Regarding the patterns in Italy and the current situation brought by Covid-19, Licia Signoroni explains: “There are moments that have seen society accentuate even more the employment disadvantage and the weight of domestic duties on women. To have a clear picture of the circumstances it is enough to look at the Italian situation. As shown by the data presented above, it is evident that the majority of family care falls on women. According to the Report of Save The Children ‘Le Equilibriste: la maternità in Italia 2020’, it emerges that "the condition of mothers in Italy fails to overcome some gaps, such as the very burdensome care load, which forces many of them to a clear choice between work and family life ".
This is a critical situation in itself, further worsened by the Covid emergency. In fact, in this period, 3 out of 4 mothers interviewed (74.1%) stated that the domestic workload has increased. In particular, the Report continues, the increase in this load occurred "for the care of children, the elderly at home, vulnerable people, and for daily housework activities (shopping, preparing meals, house cleaning, laundry, ironing). Among those that declared an increase in the domestic responsibilities, 43.9% reported a great increase, while 30.2% considered it slightly increased".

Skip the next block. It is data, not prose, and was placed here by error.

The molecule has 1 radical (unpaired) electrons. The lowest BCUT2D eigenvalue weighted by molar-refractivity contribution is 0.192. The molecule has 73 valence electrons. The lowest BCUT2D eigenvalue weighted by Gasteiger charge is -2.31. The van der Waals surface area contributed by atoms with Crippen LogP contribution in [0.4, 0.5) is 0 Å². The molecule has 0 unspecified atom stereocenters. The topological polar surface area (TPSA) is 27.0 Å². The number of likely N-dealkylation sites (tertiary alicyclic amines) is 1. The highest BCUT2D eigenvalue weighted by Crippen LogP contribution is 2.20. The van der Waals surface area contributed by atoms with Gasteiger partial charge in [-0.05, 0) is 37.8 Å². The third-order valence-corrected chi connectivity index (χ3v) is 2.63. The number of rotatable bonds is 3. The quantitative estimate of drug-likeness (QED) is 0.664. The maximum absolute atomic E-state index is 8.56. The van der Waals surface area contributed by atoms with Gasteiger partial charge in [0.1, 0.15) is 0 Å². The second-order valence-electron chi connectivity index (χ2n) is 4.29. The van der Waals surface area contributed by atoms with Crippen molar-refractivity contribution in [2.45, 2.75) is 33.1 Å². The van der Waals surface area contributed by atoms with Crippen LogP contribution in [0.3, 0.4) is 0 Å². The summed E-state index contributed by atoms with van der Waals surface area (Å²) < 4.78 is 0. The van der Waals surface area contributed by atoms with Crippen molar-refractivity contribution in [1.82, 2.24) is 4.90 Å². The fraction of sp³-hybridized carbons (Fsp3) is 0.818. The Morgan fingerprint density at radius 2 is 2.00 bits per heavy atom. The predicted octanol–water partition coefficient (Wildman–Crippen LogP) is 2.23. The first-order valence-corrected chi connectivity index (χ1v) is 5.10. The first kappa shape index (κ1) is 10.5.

In addition, the Report underlines that, considering employment, working mothers, approximately 6% of the Italian population, are more likely to be at a disadvantage. The closure and late opening of childcare services and schools meant an excessive load of work and care for women. In addition, for women in employed in sectors where physical presence is mandatory, the situation involved the decision to leave the workplace.
Certainly, there has not not been a lack in the measures set by the Italian government regarding the situation. Examples are the "right of smart-working" for those with children up to 14, the babysitting bonus and the extension of extraordinary leave. However, it is necessary to emphasize that, for example, although the leave is for both parents, it is generally women who give up this last aid, as well as returning to work ".
Experts suggest that the unequal division of domestic work is set to improve once the matters of gender identity – including gender roles and factors such as the gender pay gap - are addressed and resolved. The roles carried out by men and women would greatly improve by removing or loosening up the traditionalist gender narratives. In the future, the variable that is predicted to define the amount of time spent on housework will be the level of participation in the labour market of each individual, as a consequence of an improved and equal system.
By Marwa Fichera